What's vexing our prospective customers? What have we as sellers failed -- in many markets -- to truly resolve for them? Why are they struggling to make successful decisions?
While there are different issues to consider in different markets, we can identify certain patterns that have emerged. In today's markets, our prospective customers are struggling with:
- Risk and Uncertainty. As the recent collapse of credit, property and stock markets suggests, customers face immense risks when they invest heavily in a particular offering. Individuals that trusted their financial advisors to help develop a plan that would serve them over time are
stung by the news that their 401ks have plunged in value. While the advisors will argue that the markets will rebound as they always have in the past, the sense of anxiety is clear and present -- contributing to an individual's decisions regarding other potential purchases. Similar concerns about risk eventually lead to the tech bust at the turn of the millennium. Buyers began to question the value of the products on offer -- and the bubble burst. When prospective customers lack confidence about the direction of future events, they are likely to withdraw and become more difficult to engage.
- Choice and Confusion. While most of us want choice, there is a limit to how much choice we can manage. Right now, individuals are bombarded with messages, offers and options. One study byYankelovich found that the number of marketing messages an individual confronts has risen from 2,000 a day in 1978 to 5,000 a day in 2008. Even in B2B markets, the diversity of options available tends to overwhelm prospects. They are often paralyzed by the array of products on offer -- unable to take a step forward and make a decision. Or, they will make a decision based primarily on price as the distinctiveness of offers presented to them is lost. In their confusion, they gravitate to the simplest variable in the decision equation: price.
- Increasing Complexity. With few exceptions, complexity is growing. Whether the issue revolves around networking a home of consumer electronics devices or implementing a customer relationship management system, the number of implications that emerge is rising considerably. With few exceptions, it's not enough to simply buy the product and use it. That may have worked at one time with a toaster or a TV. It no longer works with a personal computer or a wireless phone. These products no longer stand alone. They must be networked and connected. Similar with companies that are investing in business technology or professional services. They can't necessarily buy a product or hire a consultant and expect the problem to solve itself. Questions of leadership and communication, process redesign and organizational change must be addressed if these investments in complex solutions are to pay off.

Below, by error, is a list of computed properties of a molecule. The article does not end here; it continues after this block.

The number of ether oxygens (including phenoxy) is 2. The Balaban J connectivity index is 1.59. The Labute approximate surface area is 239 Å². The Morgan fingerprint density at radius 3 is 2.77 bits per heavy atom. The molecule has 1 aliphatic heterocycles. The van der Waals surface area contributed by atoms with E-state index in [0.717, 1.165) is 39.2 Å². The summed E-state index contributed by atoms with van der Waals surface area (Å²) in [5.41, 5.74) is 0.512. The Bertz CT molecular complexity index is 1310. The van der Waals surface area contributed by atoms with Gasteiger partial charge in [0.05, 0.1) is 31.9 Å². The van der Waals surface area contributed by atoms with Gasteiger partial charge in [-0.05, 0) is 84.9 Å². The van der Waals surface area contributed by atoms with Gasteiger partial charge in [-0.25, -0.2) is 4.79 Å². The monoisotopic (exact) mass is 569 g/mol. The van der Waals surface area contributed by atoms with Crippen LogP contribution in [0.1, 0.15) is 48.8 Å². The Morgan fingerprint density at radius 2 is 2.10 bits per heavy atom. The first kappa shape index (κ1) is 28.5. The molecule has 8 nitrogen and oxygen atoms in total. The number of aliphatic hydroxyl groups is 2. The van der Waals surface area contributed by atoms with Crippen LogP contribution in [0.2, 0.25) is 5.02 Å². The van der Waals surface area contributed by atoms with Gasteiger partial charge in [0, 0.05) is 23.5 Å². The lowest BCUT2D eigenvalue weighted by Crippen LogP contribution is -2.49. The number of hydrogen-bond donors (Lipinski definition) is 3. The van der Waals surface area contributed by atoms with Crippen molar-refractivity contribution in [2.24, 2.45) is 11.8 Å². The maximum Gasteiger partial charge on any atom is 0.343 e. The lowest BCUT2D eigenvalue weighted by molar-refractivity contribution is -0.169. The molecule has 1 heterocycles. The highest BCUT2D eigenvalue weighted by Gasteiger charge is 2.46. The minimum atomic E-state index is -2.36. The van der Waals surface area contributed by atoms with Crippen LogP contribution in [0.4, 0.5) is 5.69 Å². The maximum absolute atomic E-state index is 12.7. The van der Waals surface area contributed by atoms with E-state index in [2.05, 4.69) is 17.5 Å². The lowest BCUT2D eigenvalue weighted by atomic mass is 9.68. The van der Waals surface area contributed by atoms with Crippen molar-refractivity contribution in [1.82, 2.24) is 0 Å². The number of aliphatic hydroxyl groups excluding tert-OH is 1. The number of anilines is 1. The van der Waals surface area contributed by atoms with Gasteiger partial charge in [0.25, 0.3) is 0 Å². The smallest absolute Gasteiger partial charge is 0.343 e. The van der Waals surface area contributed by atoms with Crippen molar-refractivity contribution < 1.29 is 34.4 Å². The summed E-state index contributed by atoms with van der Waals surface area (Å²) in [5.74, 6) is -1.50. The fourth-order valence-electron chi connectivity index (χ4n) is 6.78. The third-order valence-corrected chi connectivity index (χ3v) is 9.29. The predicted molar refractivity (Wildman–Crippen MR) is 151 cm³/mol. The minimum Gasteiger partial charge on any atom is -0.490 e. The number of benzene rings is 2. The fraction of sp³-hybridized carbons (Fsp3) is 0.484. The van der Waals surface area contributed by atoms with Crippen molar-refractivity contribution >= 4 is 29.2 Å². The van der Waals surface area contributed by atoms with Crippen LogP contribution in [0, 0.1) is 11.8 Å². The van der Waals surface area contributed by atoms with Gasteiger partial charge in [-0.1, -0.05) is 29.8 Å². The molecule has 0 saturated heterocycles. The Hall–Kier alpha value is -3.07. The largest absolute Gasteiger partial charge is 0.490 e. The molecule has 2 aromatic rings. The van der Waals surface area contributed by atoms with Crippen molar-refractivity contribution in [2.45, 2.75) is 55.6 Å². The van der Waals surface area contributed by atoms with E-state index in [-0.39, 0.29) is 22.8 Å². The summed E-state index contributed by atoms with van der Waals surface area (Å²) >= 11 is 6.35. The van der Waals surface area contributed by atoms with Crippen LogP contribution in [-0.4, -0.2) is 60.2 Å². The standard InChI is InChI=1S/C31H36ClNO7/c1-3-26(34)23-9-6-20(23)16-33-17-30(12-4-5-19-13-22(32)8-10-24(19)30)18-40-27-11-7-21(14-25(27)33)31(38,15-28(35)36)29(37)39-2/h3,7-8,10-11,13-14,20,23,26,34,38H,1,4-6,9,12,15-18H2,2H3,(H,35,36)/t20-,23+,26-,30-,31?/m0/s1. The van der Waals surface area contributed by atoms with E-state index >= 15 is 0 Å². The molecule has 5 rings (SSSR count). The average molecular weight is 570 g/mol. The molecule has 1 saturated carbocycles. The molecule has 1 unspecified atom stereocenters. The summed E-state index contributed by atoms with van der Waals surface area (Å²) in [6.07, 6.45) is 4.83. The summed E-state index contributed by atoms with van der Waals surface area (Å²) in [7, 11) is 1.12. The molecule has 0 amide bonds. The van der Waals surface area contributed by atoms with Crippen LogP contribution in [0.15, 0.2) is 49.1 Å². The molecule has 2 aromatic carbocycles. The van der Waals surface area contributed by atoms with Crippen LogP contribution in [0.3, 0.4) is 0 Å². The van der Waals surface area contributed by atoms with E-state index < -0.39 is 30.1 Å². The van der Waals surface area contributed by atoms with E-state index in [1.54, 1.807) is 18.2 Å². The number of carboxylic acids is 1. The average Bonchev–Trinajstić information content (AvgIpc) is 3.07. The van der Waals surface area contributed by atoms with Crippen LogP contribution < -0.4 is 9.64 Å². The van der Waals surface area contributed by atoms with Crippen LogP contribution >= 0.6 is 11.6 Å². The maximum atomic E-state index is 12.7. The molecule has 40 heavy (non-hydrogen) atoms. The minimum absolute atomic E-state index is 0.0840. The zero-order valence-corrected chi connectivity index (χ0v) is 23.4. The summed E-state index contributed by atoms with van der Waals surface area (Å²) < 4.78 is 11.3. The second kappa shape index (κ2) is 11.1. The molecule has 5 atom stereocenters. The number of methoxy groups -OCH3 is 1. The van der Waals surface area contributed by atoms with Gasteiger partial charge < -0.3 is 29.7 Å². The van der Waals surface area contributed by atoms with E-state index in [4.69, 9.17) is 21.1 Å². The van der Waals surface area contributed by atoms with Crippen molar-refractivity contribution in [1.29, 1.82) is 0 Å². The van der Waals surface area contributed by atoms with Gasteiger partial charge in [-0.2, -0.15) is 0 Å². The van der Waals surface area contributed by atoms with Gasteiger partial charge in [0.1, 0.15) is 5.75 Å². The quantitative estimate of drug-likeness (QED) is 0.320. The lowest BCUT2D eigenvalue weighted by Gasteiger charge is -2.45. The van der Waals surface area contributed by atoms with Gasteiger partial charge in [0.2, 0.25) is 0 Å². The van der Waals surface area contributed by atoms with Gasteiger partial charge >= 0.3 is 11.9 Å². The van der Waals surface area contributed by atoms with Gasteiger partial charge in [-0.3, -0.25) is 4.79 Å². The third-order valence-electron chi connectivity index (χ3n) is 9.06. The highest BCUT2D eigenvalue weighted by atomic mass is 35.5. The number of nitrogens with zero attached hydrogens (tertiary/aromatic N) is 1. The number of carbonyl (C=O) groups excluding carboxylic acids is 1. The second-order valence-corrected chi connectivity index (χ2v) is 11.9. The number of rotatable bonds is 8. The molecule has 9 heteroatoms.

- Unmet Expectations. One of the most damaging issues now affecting buyer confidence is the growing gap between the expectations set and the expectations met. Product sellers often think in terms of the quality and features of their offerings. Solution providers think in terms of the unique quality of their services and capabilities. But buyers think in terms of results. They aren't necessarily interested -- or primarily interested -- in all the bells and whistles. While styling is certainly important and certain features carry critical benefits, the consumer wants to know that the automobile is going to run without interruption and that the extended warranty plan will cover key problems that emerge. The company that invests in a new networking platform wants to ensure that certain levels of service are attained -- and uptime is high. When these expectations go unmet, disappointment reigns. This problem becomes particularly critical when a company tries to expand the relationship and present added offerings.
- Trust and Credibility. Trust in business is at an all time low, according to surveys by Gallop and other organizations. Considering the growing number of companies now heading to Washington for a handout of your tax dollars, who do you trust? GM? Chrysler? Ford? Citicorp? AIG? Freddie? Fannie? You get the picture. Companies are up against high barriers of mistrust -- and low levels of confidence. Today's customers aren't sure who they can turn to -- and who they can count on. They are shaken. While the economy will most likely rebound within the next few years, the experience of seeing Fortune 500 companies begging Uncle Sam in the midst of economic crisis is not likely to be shrugged off so easily. Trust also suffered during the last downturn as dotcoms and tech companies reaped the backlash of all their overblown promises. But again, it's unclear that the trust gap is merely a cyclical phenomenon. Buyers need a reason to believe. They need to trust sellers. They need to find them credible. The bottom line is that they will expect much more from sellers in order to complete the transaction going forward. When the offer at stake requires a difficult decision, trust is the currency of the realm.
While buyers can't avoid making decisions altogether, their decisions have become more difficult and demanding. Certainly, the environment in which they decide has become more threatening. As individuals, they face severe risks to their personal wealth and esteem. As members of organizations, they feel the threat of downsizing and cutbacks. Decision teams have already begun to draw out their decision cycles -- or have canceled planned investments and purchases altogether.
So buyers are struggling to buy. They have their reasons -- as you can see here.
The question is whether sellers could address many of these concerns by taking a different approach. As we'll be exploring in later posts, one key way of addressing them is by providing trustworthy and reliable guidance.